Ethics are important. I think of it as honor, humility, and commitment to spiritual principles. Ethics is a good shorthand. Yes, I lacked ethics when I cheated. I’ve been working hard to develop myself in that way. Before D-day, I was unethical and dishonorable. I thought of myself rather than of my duty to my wife, children, or God. I thought of selfish gain rather than behaving with integrity. I measured myself by childish notions of masculinity rather than taking pride in acting with integrity.
After D-day, I learned and practiced integrity, ethics, honor, and spirituality. I don’t mean I’ve perfected it. Like physical and mental health, moral health is a never-ending quest. I used to go to the gym often, for physical health. Now I also turn to ethical and religious teachings regularly, for moral health. I know that might sound simplistic. I’m neither a religious fundamentalist nor an esoteric New-age freak. I use the terms spirituality and morality here because there are really no other simple ways to describe it in our language.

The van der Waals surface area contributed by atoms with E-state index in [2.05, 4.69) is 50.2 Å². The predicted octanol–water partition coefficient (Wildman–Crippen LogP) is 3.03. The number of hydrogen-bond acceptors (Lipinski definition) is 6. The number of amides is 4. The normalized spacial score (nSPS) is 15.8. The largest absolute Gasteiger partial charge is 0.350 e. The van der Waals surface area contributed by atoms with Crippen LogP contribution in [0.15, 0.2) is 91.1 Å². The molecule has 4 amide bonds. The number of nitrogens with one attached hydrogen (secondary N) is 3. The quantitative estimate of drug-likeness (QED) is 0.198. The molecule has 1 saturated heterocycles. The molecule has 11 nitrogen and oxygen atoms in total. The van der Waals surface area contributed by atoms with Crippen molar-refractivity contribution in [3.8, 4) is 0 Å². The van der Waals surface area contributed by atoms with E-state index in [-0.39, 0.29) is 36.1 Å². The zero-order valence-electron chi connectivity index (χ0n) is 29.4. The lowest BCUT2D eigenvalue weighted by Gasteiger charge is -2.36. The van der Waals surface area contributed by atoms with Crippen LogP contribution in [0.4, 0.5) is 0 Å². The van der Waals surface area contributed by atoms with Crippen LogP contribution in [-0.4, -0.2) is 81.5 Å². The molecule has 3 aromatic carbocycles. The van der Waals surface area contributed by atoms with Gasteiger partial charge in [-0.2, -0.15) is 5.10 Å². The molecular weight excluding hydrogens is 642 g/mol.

Maybe there are some people who can improve their motivations and behavior purely through ethics, without empathy, compassion, and love. More power to them. I find that focusing on empathy, compassion, and love, as well as integrity and morality, is very helpful.
For me personally, the definition of love is crucial. I suspect other cheaters will find it helpful. I could be wrong. But, learning that love is selfless, not transactional, was a watershed discovery for me. It actually tied directly into thoughts about ethics. How can you not make your wife’s safety, feelings, and honor a top priority if you truly love her? How can you not make her less important than yourself if you only view love as transactional?
I learned to change my world view for the better. I hope, but don’t demand, that other cheaters might be able to learn something from my experience. I also hope that other victims of cheating can see that there is at least one way, probably more, that cheaters can reform, and that there are also many ways a cheater can fail to reform or feign reformation.
Let’s be clear. A cheater’s understanding of love is absolutely not a fail safe protection against abuse. There may be no fail safe protection at all. But, my experience is that a proper view of love, the view I learned from Rick Reynolds, is very helpful to the marriage. And, even if the marriage must end in divorce, a new understanding of love can benefit both the cheater and the victim.